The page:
Clearly the experiments are flawed in some way. But there is one way, I don’t know if they have stooped so low, and that is to pose a threat so that the person is in fear mode, call it fight or flight if you like. In fear mode the cognitive function is somewhat declined. So the person is slow to act. Then they can make a case for no free will.

What’s the other way around? Act and then make the decision?

So what?

Do you know that I can do the same thing with what is on the TV - intercept the signal before it reaches you and see what it is going to show before you do. Does that signify anything? Does that mean you have no control over what shows on TV. No. It is irrelevant. All it means is that all of these mental processes take time and a lot of it goes on under the hood so to speak. None of it is instantaneous or as simple as it might appear at first. So what if other people know what is broadcast before you do. So what if they can detect a choice before you do. It does not mean that this choice happens independent of you. Your body is a community 30 trillion cells and if we restrict this to just the neuron it is still 86 billion communicating with each other in this process of awareness and making decisions. That is considerably more than the number of people in the world let alone how many are working together to bring you TV broadcast to you – all of them interacting in the decision of what to show on their progams including your own choice of which channel you watch.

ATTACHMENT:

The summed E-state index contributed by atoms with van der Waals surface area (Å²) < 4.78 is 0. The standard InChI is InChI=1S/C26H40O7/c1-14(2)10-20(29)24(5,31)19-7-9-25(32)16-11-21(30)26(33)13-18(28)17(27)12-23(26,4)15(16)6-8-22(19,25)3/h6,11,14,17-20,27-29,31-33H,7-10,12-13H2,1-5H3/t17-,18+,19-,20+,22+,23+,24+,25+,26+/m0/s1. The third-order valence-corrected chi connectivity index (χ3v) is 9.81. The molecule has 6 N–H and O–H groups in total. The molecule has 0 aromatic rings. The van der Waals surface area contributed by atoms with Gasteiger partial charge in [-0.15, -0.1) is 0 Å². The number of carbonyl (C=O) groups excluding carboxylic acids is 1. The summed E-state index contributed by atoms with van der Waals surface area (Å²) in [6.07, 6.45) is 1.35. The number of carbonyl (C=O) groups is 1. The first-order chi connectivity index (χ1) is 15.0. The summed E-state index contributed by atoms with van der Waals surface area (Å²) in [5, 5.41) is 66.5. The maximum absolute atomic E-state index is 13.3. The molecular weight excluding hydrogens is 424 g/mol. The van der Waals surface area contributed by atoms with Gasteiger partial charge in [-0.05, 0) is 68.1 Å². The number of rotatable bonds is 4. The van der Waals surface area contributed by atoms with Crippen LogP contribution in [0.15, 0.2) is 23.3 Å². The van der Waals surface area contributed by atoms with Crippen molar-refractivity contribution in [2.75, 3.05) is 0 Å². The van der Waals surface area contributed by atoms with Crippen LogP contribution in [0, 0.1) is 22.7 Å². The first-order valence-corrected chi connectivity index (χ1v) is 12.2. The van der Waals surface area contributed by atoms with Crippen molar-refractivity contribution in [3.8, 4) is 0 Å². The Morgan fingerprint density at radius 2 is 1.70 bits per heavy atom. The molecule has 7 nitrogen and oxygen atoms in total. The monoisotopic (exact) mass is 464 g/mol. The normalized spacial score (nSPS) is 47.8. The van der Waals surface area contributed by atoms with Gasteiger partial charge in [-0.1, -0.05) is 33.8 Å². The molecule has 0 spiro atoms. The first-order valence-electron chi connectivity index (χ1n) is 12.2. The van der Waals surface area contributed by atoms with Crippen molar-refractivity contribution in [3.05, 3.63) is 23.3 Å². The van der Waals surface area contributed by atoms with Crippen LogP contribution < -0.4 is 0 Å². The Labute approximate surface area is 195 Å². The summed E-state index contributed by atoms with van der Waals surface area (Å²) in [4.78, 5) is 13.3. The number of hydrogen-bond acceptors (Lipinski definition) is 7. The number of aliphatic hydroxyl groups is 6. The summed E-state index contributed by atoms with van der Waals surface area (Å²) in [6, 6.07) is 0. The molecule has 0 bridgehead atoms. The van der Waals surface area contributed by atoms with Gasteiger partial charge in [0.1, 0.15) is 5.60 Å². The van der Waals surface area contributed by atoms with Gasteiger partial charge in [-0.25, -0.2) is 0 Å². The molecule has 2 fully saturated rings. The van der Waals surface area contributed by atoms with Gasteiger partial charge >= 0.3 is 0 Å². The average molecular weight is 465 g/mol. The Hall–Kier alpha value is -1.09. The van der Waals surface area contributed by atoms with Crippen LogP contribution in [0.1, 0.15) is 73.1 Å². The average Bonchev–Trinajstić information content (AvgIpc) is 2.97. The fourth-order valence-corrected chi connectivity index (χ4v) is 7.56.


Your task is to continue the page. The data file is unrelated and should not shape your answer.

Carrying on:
What do you think is the difference between a living organism and a machine? Perhaps that is where some of your notions are wrong. There is a great deal about us which is very machine like, and we are discovering that machines can do what we never imagined before. The scientific evidence requires us to adjust our thinking. Expecting the scientists to change their results to fit what you want to believe is going to happen – not without the destruction of civilization. And that is a worry. More and more people are so narcissist about what they want to believe it looks like they would rather tear civilization to shreds rather than accept they are wrong.

OR… what you think the sense of self consists of or comes from is just wrong.

Perhaps why this discovery cause me so no discomfort whatsoever is that don’t have these notions of yours which apparently contradict the evidence.

No such thing is clear at all. Quite the contrary. This discovery is far from new – I have known about this for years. So there has been ample opportunity for scientists around the world to test this result for themselves. The far more likely explanation is that your ideas about how all this work is what is flawed. For some reason you and others are attaching considerably more significance to this result than I do.

Correct. . . .